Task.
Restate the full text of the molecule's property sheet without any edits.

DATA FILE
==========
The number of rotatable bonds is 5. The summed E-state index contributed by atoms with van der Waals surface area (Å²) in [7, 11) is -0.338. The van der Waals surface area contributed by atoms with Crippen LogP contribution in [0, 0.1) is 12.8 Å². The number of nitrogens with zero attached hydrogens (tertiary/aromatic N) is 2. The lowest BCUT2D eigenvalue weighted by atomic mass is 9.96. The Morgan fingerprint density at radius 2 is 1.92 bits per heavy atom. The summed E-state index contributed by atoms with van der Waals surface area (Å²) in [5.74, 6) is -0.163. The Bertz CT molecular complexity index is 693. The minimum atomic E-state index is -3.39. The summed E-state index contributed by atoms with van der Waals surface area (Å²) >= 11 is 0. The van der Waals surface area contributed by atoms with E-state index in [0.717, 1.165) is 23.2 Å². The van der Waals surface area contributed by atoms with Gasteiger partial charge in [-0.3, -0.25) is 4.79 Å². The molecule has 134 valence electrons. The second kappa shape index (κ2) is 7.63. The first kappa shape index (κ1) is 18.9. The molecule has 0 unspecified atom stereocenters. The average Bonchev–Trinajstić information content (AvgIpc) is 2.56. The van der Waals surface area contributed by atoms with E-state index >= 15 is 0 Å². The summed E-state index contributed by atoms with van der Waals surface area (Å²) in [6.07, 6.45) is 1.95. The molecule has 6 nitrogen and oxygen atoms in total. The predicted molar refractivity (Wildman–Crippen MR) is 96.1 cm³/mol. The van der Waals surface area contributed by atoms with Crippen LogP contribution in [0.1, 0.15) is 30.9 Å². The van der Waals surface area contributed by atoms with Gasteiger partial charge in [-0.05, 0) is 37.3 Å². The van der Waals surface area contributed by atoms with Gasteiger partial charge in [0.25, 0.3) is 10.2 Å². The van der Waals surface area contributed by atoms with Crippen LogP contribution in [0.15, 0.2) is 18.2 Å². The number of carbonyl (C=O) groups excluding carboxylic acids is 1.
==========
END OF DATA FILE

The number of rotatable bonds is 5. The summed E-state index contributed by atoms with van der Waals surface area (Å²) in [7, 11) is -0.338. The van der Waals surface area contributed by atoms with Crippen LogP contribution in [0, 0.1) is 12.8 Å². The number of nitrogens with zero attached hydrogens (tertiary/aromatic N) is 2. The lowest BCUT2D eigenvalue weighted by atomic mass is 9.96. The Morgan fingerprint density at radius 2 is 1.92 bits per heavy atom. The summed E-state index contributed by atoms with van der Waals surface area (Å²) in [5.74, 6) is -0.163. The Bertz CT molecular complexity index is 693. The minimum atomic E-state index is -3.39. The summed E-state index contributed by atoms with van der Waals surface area (Å²) >= 11 is 0. The van der Waals surface area contributed by atoms with E-state index in [0.717, 1.165) is 23.2 Å². The van der Waals surface area contributed by atoms with Gasteiger partial charge in [-0.3, -0.25) is 4.79 Å². The molecule has 134 valence electrons. The second kappa shape index (κ2) is 7.63. The first kappa shape index (κ1) is 18.9. The molecule has 0 unspecified atom stereocenters. The average Bonchev–Trinajstić information content (AvgIpc) is 2.56. The van der Waals surface area contributed by atoms with E-state index >= 15 is 0 Å². The summed E-state index contributed by atoms with van der Waals surface area (Å²) in [6.07, 6.45) is 1.95. The molecule has 6 nitrogen and oxygen atoms in total. The predicted molar refractivity (Wildman–Crippen MR) is 96.1 cm³/mol. The van der Waals surface area contributed by atoms with Crippen LogP contribution in [0.1, 0.15) is 30.9 Å². The van der Waals surface area contributed by atoms with Gasteiger partial charge in [-0.05, 0) is 37.3 Å². The van der Waals surface area contributed by atoms with Gasteiger partial charge in [0.25, 0.3) is 10.2 Å². The van der Waals surface area contributed by atoms with Crippen LogP contribution in [0.15, 0.2) is 18.2 Å². The number of carbonyl (C=O) groups excluding carboxylic acids is 1.